Sour grapes and wind

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The Independent Online
THE BEST way to discover who your friends are is to instruct them, before a trip abroad, to bring the Zantac back.

At the moment, Alison, my beloved, is in Portofino with her fat American; Cat Ledger, my temporary literary agent, is in Madrid; Justin Judd and Mrs Bear are in Vienna; Michael O'Mara, sponsored by the Spectator, is with his gentlemen versifiers' circle in Provence; and Peter Morgan is in Barcelona.

They all know what's expected of them and we'll shortly know which of them has come up trumps.

You'll gather from the info about Morgan's whereabouts that he and I are not, as I said last week, holed up in a Broadstairs boarding house. In fact, nothing I said last week was true; nor, indeed, has anything I've said about Morgan hitherto been true - with regard, at least, to the circumstances in which we met.

Let me explain. During the shooting of Root Into Europe, the show's producer, Justin Judd, kept himself amused by rubbishing my contribution. An unusual way, you may think, to encourage a young writer, but a producer's job is an unrewarding one and each must get through the day as best he can.

Judd's idea of fun was to take me to some disgusting foreign restaurant and tell me that my work was crap. Hurt pride and wracking indigestion would cause me to turn as white as herring-roe and double up, whereupon Judd, whose bulging portfolio is long in Glaxo - makers of Zantac, the miracle cure for ulcers - would tell me that the cure for my wind, if not for my writing style, was readily at hand. Zantac, he'd say, could be acquired without prescription on the Continent.

I'd hop out to the nearest chemist and purchase enough of the stuff to send the value of Judd's Glaxo holding through the roof, thereafter being as right as ninepence - until our next dinner date, at least.

Nor has he found a more profitable way of amusing himself since we came back to England. A couple of months ago, he took me to an absurd haute cuisine establishment in Charlotte Street, waited until a mere glimpse of the menu caused me to inflate as suddenly as an SBS dinghy on night manoeuvres, and returned to the attack.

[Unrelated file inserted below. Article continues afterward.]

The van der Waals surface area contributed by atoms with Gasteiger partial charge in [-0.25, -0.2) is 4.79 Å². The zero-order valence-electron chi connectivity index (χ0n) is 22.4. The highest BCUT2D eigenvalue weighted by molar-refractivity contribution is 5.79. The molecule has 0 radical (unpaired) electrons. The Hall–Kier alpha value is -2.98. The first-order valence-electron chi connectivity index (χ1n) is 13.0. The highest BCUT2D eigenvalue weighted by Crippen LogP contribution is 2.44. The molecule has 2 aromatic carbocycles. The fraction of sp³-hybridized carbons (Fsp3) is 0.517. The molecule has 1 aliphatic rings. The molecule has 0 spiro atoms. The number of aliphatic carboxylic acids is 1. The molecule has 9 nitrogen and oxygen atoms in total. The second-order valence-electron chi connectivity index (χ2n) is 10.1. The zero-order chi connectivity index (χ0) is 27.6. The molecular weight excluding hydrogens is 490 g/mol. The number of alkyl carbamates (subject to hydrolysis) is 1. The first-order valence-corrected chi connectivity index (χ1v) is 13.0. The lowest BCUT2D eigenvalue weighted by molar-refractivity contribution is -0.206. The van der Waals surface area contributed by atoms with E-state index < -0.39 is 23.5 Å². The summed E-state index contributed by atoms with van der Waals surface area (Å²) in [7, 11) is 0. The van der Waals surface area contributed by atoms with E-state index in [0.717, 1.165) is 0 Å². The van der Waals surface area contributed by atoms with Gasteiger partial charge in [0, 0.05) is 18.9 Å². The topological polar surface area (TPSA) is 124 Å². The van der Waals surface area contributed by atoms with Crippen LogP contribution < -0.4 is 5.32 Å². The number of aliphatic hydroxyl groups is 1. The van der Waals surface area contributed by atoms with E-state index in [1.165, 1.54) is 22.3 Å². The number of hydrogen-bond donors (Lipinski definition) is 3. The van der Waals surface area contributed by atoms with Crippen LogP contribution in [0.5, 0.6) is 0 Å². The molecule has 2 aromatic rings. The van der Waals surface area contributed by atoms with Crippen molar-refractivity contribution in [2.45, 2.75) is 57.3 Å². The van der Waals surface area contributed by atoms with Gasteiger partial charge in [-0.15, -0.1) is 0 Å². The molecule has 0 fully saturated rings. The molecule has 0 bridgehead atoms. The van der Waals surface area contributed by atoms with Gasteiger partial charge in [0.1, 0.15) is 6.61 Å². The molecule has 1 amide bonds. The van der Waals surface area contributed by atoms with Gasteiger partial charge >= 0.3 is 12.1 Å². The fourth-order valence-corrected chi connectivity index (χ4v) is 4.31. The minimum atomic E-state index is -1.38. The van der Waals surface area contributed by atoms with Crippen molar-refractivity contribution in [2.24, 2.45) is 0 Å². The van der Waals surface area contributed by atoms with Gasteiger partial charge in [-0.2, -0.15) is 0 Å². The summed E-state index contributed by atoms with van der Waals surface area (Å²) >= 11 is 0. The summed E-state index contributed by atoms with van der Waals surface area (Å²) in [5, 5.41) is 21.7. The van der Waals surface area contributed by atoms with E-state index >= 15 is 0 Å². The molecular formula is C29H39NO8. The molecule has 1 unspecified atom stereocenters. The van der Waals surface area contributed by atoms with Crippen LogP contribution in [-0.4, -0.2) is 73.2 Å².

'As you know,' he said, 'I hold a poor opinion of your work. Unusually for a writer, you're clamped, it seems to me, in a double whammy: you have no imagination and no powers of observation. In spite of this, Root into Europe was a triumph, the credit due, of course, to Mark Chapman's direction and outstanding performances by George Cole and Pat Heywood. Medallion of pork, perhaps, with apple and raisin stuffing, served with a paprika-vodka sauce?'

'No thank you. You're not bound for the Continent, by any chance?'

'Ulcer playing you up?'

'Just a bit.'

'Sorry to hear that,' said Judd, 'but I have a problem, too. Central Television wants to commission a Root special set in England, but thanks to a watertight contract, you can't be dumped easily. Fillet of beef, then, in a Stilton-port sauce with oregano-flavoured


'I think not.' 'Happily,' said Judd, 'I've come up with the solution. I intend to commission Peter Morgan, the brilliant young dramatist - you saw Shalom Joan Collins, I expect? - to write the piece, and he, very decently, has agreed to let you share the credit. The pork for me, garcon, and sour grapes for my guest.'

That, anyway, is how I met young Morgan, but what I want to know is this: if I have no imagination, how am I able to write a fictional column about me and Morgan holed up in a south-coast boarding house?

Since the only time I can remember my mother and father being together was during summer holidays in Broadstairs, I had intended to set this week's column there and do a sad, reflective piece about couples locked in loveless marriages - not just my parents, but, neatly, the Yorks and Waleses, too. Alas, when I came to do the piece my brain died in my head, so I rang my sister Bobo up and asked for her advice.

'I'm in Broadstairs,' I said.

'Really?' she said.

'No,' I said. 'I'm making it up.'

'That's a mistake,' she said. 'You haven't any imagination.'

'Don't you start,' I said. 'Who do you blame for the fiasco of our parents' marriage?'

'Father's mother,' Bobo said. 'Mother was forced to take holidays at her in-laws' ghastly Scottish castle, up to her waist in wet bracken, killing little birds. Scything draughts, a lone piper on the battlements, a pay-phone in the hall. It must have been worse than staying at Balmoral. These old Scottish trouts won't let go.'

'Thank you. Been on your holidays yet?'

'Yes. Christopher and I took a week in Turkey.'

'Did you bring the Zantac back?'

'What's that?'

Never mind. Alison, my beloved, has returned from Portofino with a suitcaseful.

'I don't want you pegging out before this year's Christmas stocking,' she said. 'And my fat American has bought me shares in Glaxo.'